The SS12 collection was what first captured my attention–including a treatment of wedding dresses–masterfully layered, voluminous, and ranging from tender to suffocating–that immediately sent me searching for past Comme des Garçons collections. Since then I’ve also become a huge fan of Kawakubo’s former apprentice, Junya Watanabe, whose line is a sub-label of Comme des Garçons and who uses everything from the most technologically advanced fabrics to simple cotton and twill to create draped, ruched looks, and have just begun to take notice of Tao Kurihara, another sub-label.
I would really love to find a floral blazer with a kind of Ming vase blue and white floral print–sort of like the prints that Erdem showed for SS12, but in the more traditional, simple blue and white.
to be worn over an outfit like this:
Being that it is Super Bowl Sunday, my Ravens were eliminated two weeks ago, and I can’t stand to hear another analyst talk about how well Tom Brady plays under pressure, I decided to do a room sweep and toss some of what I’ve accumulated over the years.
I came across a whole storage bin, the contents of which (essentially a copy of Bergdorf Blondes and ripped out pages of early aughts issues of Vogue) proffered me a Proustian rush as I remembered being a chubby, frizzy-haired seventh-grader in love with fashion.
Then, a sample of my sartorial obsessions included Kylie Minogue’s Givenchy Grammy dress (the reminiscence of which was recently sparked for me by the Spring 2012 Balmain collection), Molly Ringwald’s wardrobe (princess bridesmaid dress included) in Sixteen Candles, and the costume designs for Padmè Amidala in the first two Star Wars prequel films (you had to assume I was a SW nerd as soon as you read the words “chubby” and “frizzy”).
Being in the early years of an eventual seven at a suburban Baltimore prep school, I also possessed the requisite passion among my classmates for popped collars in pastels and for the palm tree prints prominently displayed on their Lilly dresses. After all the spirit colors chosen by my graduating class were pink and lime green (something that I hated during my adolescent romance with punk rock and diy scenesters in high school, but now love).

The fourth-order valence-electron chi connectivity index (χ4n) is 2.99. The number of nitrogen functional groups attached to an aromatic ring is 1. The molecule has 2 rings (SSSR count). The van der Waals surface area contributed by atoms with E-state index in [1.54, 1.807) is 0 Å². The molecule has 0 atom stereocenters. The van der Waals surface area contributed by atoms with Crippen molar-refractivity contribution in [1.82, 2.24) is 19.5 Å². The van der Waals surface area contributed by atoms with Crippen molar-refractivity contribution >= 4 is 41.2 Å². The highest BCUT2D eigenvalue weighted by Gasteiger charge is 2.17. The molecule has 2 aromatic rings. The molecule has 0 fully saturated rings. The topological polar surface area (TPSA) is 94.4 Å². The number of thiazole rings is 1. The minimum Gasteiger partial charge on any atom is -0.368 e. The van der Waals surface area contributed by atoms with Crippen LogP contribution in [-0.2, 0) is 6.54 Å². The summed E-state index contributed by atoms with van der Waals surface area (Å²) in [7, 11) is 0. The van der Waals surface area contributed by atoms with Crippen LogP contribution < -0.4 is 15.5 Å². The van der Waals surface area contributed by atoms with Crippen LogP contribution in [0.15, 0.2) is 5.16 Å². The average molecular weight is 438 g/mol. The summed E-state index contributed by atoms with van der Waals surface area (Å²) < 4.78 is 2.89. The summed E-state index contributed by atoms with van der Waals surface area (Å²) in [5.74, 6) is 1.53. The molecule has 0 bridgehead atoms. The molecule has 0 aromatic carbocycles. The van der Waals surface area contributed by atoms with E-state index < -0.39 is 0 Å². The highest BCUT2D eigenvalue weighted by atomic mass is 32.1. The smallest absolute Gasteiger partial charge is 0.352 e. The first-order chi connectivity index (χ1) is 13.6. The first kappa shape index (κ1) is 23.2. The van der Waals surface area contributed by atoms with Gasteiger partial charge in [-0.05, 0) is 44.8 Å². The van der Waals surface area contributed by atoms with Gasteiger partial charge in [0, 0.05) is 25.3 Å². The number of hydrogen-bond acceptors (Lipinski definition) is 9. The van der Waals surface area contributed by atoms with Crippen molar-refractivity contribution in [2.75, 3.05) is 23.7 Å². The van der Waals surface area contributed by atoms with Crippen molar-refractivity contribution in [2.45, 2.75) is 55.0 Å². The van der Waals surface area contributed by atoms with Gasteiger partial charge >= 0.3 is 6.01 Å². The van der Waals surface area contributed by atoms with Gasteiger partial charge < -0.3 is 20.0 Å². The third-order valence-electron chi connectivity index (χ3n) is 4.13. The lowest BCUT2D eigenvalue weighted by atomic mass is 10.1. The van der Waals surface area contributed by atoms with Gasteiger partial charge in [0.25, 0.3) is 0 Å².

As for designers, I held Chanel in the highest esteem then as I do now and, in fact, it was a coffee table book on the life of Coco housed in the baroque living room at my mother’s best friend’s columned home that really sparked my awareness of expression through personal style. I loved Zac Posen, Tracy Reese, Anna Sui, Betsey Johnson, Cynthia Rowley, and Sass and Bide (almost as much for the name as for the clothes). How I even became aware of that array of designers is lost on me, but I suspect the Style Network (back then in its Jerseylicious-less heyday) played a large role.
I’ve only recently started paying attention to some of those designers again and spent a good part of today looking at their latest outings on Style.com. I’m glad I did because I still find myself attracted to the collections that these designers are putting out.
Anna Sui is creating vibrant, lively clothing and her rockstar-hippie aesthetic still feels fresh and interesting. Tracy Reese is still producing the sartorial soundtrack for my dream trip to Cuba. And Cynthia Rowley’s sense of whimsical sophistication is as swell as ever. As for Sass and Bide, there simply aren’t words. I’m absolutely nuts about everything they’re doing.
I’m always a little surprised about what good taste 12 year old me had (that being within the slightly biased context of what 22 year old me now considers to be good taste, of course). But at the end of the day 12 year old me and 22 year old me also share a similar bank account balance, so I’ll just have to content myself with the obnoxiously mindless popping of all my collars and a movie ticket to obsess over how the Hunger Games costume designers decided to interpret Katniss Everdeen’s girl-on-fire outfit.